Fender Jimi Hendrix Stratocaster review

A new way to Experience a timeless classic

  • £689
  • €899
  • $899

MusicRadar Verdict

This Hendrix model might just turn everything you think you want from a Stratocaster on its head.


  • +

    Iconic. Fantastic bridge. Dream to play.


  • -

    Difficult to reach the tuners.

MusicRadar's got your back Our team of expert musicians and producers spends hours testing products to help you choose the best music-making gear for you. Find out more about how we test.

South paw Jimi Hendrix created a legend when he flipped over a right-handed Fender Stratocaster, switched the strings round and then went about the business of becoming the greatest guitarist of all time.

It was the late 60s, and he was only reacting to a dearth of decent left-handed guitars, but Jimi's iconic compromise subtly altered the feel and sound of his Strats. The tension in his low E, A and D strings increased, making it easier to tune down to Jimi's favoured Eb, while the high E and B became easier to bend.

The angle of his bridge pickup was reversed, too, influencing the guitar's tone. It's these details that Fender has replicated with its new Mexican- built Jimi Hendrix Stratocaster.

Slipping the guitar from its padded gigbag, you'll spy a classic alder body wrapped in a gloss polyester Olympic White finish. Black is your other option.In a twist of irony, there's no left-handed version of this guitar. You could always buy a right-handed Strat and flip it over - let's face it, it's been done before...

"Our bridge unit is bright and bold yet never shrill, even with the amp's gain whacked right up."

Moving on, the non-reversed chrome 'Synchronized' vibrato unit stands guard over a trio of American Vintage '65 single-coil pickups, with the bridge unit reverse-angled like Jimi's.

The gloss polyester-coated C-profile maple neck is bolt-on, of course, and features a maple 'board, rear skunk stripe and chrome vintage- style tuners. That's where the old-school stuff ends. This neck has a definite modern set-up thanks to its 9.5-inch radius and 21 medium jumbo frets. And then there's the way it looks...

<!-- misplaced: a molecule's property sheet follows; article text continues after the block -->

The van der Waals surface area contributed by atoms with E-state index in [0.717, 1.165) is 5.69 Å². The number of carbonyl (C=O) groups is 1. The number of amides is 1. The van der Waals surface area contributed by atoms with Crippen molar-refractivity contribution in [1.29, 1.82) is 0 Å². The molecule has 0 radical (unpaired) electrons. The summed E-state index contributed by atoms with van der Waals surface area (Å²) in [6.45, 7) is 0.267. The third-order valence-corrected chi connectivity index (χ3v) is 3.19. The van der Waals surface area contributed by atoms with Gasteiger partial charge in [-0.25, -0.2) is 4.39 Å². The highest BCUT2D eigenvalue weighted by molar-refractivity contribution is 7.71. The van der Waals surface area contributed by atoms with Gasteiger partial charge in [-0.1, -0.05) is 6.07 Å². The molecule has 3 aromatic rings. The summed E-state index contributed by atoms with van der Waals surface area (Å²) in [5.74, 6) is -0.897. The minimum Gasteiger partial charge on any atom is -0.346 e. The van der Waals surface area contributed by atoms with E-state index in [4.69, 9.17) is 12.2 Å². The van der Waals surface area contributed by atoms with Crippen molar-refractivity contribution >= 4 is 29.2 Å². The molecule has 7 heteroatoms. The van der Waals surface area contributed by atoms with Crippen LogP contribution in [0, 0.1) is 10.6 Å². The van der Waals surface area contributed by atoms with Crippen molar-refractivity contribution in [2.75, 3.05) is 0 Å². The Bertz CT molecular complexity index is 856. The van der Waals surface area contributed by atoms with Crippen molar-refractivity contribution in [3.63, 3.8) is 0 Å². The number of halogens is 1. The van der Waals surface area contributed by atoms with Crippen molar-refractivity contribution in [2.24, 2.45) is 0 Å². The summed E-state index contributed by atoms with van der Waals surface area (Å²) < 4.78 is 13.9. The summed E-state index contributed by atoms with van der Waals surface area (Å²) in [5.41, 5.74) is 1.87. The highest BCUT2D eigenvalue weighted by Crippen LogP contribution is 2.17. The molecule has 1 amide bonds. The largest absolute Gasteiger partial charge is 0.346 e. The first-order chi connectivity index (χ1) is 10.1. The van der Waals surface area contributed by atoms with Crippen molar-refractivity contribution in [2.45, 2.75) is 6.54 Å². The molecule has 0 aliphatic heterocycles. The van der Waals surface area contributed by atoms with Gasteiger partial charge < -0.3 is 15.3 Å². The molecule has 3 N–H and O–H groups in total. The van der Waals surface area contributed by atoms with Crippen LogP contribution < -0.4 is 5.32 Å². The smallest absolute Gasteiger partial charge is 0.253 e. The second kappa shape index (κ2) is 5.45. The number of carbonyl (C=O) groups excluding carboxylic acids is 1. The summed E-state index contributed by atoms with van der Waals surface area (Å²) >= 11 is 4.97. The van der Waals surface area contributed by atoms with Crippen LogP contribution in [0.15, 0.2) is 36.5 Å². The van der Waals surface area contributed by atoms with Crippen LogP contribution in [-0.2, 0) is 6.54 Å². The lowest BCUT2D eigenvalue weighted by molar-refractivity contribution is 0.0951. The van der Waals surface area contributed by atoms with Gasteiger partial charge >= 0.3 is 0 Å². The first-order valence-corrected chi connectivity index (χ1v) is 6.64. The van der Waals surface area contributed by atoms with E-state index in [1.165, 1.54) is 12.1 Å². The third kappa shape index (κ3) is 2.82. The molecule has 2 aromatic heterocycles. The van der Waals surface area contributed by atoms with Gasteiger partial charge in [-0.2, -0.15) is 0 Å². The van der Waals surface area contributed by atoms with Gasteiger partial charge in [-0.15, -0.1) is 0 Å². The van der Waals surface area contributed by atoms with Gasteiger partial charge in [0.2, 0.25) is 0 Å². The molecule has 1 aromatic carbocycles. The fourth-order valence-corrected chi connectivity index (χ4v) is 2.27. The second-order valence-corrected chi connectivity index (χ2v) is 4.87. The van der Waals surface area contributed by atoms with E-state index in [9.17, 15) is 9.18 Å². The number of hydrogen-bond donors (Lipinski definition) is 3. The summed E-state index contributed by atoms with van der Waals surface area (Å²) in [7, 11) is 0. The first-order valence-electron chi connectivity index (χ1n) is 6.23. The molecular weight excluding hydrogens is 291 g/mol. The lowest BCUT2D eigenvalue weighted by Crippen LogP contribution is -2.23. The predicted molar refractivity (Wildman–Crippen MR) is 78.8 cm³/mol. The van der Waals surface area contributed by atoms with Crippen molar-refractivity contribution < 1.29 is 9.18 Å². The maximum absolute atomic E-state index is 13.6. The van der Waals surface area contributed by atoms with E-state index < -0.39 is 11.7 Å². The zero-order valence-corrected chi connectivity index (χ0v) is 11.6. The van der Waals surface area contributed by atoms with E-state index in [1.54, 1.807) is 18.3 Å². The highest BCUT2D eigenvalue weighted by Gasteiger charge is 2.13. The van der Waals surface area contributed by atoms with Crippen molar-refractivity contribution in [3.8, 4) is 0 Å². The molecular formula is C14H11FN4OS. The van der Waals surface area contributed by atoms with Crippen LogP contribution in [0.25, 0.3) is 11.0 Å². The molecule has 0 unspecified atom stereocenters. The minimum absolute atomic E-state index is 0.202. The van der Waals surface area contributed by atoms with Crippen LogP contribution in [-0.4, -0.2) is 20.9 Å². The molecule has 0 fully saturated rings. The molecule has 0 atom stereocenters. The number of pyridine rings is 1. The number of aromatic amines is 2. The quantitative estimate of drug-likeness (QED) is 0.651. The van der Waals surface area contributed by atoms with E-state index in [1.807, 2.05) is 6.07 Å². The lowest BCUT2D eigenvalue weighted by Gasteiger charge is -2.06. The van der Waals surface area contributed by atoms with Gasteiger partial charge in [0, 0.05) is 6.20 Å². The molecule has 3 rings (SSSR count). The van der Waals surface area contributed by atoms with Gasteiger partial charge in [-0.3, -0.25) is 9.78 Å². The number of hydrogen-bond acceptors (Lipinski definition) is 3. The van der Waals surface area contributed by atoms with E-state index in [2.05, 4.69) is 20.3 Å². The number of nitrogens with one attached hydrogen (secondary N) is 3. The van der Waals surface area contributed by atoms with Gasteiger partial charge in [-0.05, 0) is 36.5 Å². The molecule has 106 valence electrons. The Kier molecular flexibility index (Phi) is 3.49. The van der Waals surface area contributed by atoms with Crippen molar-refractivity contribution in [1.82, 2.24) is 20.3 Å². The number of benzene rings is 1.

Some of us shudder at reverse headstocks and the memories of bad hair metal, all-satin spandex and conspicuously placed root vegetables associated with them. Joking aside, flipping the head makes it tougher to reach the tuners, especially the low E. 'Ergonomics', they call that. Annoying is another good word for it. The sacrifice better be worth it.

Fortunately, this guitar is a dream to play. The action is set low - with a set of 0.010 to 0.046 strings - yet there's no danger of any buzzing or choking for those with a light touch. That said, the heavy-handed might want to crank the string height up a notch.

The increased tension in the bottom strings, most noticeably the low E, gives this guitar way more spank than a regular Strat, and that tonal angled bridge pickup. The single coil's bass-side polepieces sit closer to bridge saddles than on a standard right-handed Strat, which adds some serious twang to the lower strings clean.

Dropping in some overdrive gives bottom- string riffs a huge amount of presence, and a staggering level of sustain. Conversely, the treble side of the pickup is further away from the saddles than it should be, which adds a little sweetness to the thinner strings.

The Fender single coil has popped up Forrest Gump-style throughout the past 60 years of music history, and these American Vintage '65 pickups are some of the best examples we've had the pleasure to amplify. Our bridge unit is bright and bold yet never shrill, even with the amp's gain whacked right up.

The classic 'in-between' sounds are so iconically glassy, you can almost smell the Windolene. The real star, however, is the middle pickup. Run solo, it produces a thick addictive bark that works great for clean and lightly overdriven rhythm parts.

While some have grumbled, we're glad the vibrato arm position wasn't reversed. Hendrix-mad Stevie Ray Vaughan was a fan of the modification, but we reckon it works best where it is. As for those harder-to-reach tuners, it's a small price to pay for the tonal treasure. Besides, this Strat never lost its tuning once, and we played it a lot.

Knowing how George Best laced up his football boots won't make you a genius on the pitch, and even this guitar's smart tweaks won't magically transform you into Jimi Hendrix. But don't dismiss this latest repackage of a 61-year-old design as a cynical marketing exercise.